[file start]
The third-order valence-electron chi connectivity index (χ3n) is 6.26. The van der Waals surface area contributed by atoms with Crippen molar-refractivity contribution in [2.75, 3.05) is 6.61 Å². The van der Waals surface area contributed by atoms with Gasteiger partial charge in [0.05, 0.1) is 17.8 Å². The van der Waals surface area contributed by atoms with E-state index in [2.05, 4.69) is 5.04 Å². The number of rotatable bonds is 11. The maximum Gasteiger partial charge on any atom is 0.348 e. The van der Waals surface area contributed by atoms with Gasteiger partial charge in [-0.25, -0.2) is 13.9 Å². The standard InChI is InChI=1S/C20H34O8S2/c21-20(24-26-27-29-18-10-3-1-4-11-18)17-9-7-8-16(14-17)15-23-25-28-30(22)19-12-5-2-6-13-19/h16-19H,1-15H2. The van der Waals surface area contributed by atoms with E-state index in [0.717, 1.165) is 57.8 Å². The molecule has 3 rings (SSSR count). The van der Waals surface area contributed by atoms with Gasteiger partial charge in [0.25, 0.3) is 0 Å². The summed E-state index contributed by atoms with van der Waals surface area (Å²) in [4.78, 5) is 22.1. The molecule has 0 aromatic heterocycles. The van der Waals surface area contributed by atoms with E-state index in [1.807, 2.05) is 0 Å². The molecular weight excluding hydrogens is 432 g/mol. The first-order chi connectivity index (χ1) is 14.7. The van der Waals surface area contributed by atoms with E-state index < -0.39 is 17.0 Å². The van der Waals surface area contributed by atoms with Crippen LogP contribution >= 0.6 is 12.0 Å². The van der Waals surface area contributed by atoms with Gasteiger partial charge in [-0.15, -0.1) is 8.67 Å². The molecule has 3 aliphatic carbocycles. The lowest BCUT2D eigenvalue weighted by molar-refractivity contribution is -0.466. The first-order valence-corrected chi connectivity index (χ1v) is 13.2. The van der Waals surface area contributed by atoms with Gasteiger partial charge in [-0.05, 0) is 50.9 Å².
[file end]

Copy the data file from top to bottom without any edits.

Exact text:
The third-order valence-electron chi connectivity index (χ3n) is 6.26. The van der Waals surface area contributed by atoms with Crippen molar-refractivity contribution in [2.75, 3.05) is 6.61 Å². The van der Waals surface area contributed by atoms with Gasteiger partial charge in [0.05, 0.1) is 17.8 Å². The van der Waals surface area contributed by atoms with E-state index in [2.05, 4.69) is 5.04 Å². The number of rotatable bonds is 11. The maximum Gasteiger partial charge on any atom is 0.348 e. The van der Waals surface area contributed by atoms with Gasteiger partial charge in [-0.25, -0.2) is 13.9 Å². The standard InChI is InChI=1S/C20H34O8S2/c21-20(24-26-27-29-18-10-3-1-4-11-18)17-9-7-8-16(14-17)15-23-25-28-30(22)19-12-5-2-6-13-19/h16-19H,1-15H2. The van der Waals surface area contributed by atoms with E-state index in [0.717, 1.165) is 57.8 Å². The molecule has 3 rings (SSSR count). The van der Waals surface area contributed by atoms with Gasteiger partial charge in [0.25, 0.3) is 0 Å². The summed E-state index contributed by atoms with van der Waals surface area (Å²) in [4.78, 5) is 22.1. The molecule has 0 aromatic heterocycles. The van der Waals surface area contributed by atoms with E-state index in [1.807, 2.05) is 0 Å². The molecular weight excluding hydrogens is 432 g/mol. The first-order chi connectivity index (χ1) is 14.7. The van der Waals surface area contributed by atoms with E-state index < -0.39 is 17.0 Å². The van der Waals surface area contributed by atoms with Crippen LogP contribution >= 0.6 is 12.0 Å². The van der Waals surface area contributed by atoms with Gasteiger partial charge in [-0.15, -0.1) is 8.67 Å². The molecule has 3 aliphatic carbocycles. The lowest BCUT2D eigenvalue weighted by molar-refractivity contribution is -0.466. The first-order valence-corrected chi connectivity index (χ1v) is 13.2. The van der Waals surface area contributed by atoms with Gasteiger partial charge in [-0.05, 0) is 50.9 Å².